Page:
Sometimes the Earth died in fire. Sometimes it was blown to pieces; other times it was ice that rose up against it. Jack might not remember all the variations, but he was old enough and Time Agent enough to recognise when the time line had been changed – after-effects of the Doctor's meddling perhaps, or his own; although it was just as likely to be something minor. Those famous metaphorical butterflies, and their hurricane wings; some tiny event in the life of an ordinary human, oblivious to the bigger picture and their brushstrokes upon it. The only thing he knew for sure was that, eventually, the Earth would always die. It was inevitable.
He was even there in the midst of it all once or twice – largely through gross miscalculation – trapped on that suddenly so fragile crust alongside what remained of the population. Saw the fiery hail rain down, or the sky torn apart, or the sun looming just that final inch too close to the atmosphere. Burned up only to wake again, in the cold deadness of a weirdly Earthless space. Sometimes he watched it from afar. Maybe it was an act of kindness on his part – like the death-watch at the bedside of an old friend, ready to hold a cooling hand in the final moments. The Earth was not the planet he had been born on, nor even the planet he had lived on the longest – with a life as long as his, all planets were home, at least occasionally. But the Earth, somehow, was special. It was where he had learned to be himself. It had been his prison, and also his cradle. It was where he had met the Doctor.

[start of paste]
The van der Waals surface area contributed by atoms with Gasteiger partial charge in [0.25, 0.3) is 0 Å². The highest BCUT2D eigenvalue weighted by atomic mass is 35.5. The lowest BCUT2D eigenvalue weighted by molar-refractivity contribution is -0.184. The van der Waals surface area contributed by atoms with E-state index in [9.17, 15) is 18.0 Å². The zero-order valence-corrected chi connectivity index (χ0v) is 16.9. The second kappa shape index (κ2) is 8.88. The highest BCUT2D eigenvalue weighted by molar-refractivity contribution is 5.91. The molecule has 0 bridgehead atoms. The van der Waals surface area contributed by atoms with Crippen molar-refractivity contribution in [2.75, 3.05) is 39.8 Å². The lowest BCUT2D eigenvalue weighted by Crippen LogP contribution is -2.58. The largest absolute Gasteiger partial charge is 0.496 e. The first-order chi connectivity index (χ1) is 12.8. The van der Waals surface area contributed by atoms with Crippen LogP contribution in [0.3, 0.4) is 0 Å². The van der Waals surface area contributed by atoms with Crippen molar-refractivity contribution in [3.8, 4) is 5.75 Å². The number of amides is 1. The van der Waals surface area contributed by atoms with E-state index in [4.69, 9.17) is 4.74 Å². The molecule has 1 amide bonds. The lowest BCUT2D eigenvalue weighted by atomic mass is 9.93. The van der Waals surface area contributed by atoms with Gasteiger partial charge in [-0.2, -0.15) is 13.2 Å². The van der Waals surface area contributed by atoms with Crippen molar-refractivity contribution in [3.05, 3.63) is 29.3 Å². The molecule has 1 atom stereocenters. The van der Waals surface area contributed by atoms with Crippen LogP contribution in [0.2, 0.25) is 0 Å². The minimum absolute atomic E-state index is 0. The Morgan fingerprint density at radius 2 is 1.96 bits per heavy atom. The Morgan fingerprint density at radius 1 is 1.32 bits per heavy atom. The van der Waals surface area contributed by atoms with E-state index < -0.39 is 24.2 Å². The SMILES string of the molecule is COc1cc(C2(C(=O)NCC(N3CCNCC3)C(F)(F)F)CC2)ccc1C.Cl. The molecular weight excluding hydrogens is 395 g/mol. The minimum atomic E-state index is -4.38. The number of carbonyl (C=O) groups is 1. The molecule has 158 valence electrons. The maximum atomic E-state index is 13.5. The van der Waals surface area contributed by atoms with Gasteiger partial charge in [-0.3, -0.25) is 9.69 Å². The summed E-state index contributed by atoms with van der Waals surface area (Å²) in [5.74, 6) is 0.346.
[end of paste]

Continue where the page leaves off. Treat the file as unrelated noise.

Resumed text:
He stood now on the deck of a Kalgorian mine-ship, alongside a crew ready to gather up what minerals might be recovered from the approaching end. This time it was volcanoes – massive, super-powerful volcanoes, conjured up by tectonic activity gone wild. Humanity had moved on long ago, taking their 71st century Noah's Ark alongside them, away to populate a dozen distant worlds. The continents had shifted into new, extreme patterns, the sea levels risen high, the clouds turned broiling and black by volcanic effluvia. It was like looking at a stranger. Jack watched it anyway, as the fires and lava engulfed the surface, and the clouds engulfed the sky. As the juddering death throes of all that geothermal madness tore cracks no amount of lava could fill. As the planet of his forebears cracked and roared and, in the end, drifted away on tendrils of smouldering dust, that painted a last, fleeting signature across an indifferent void.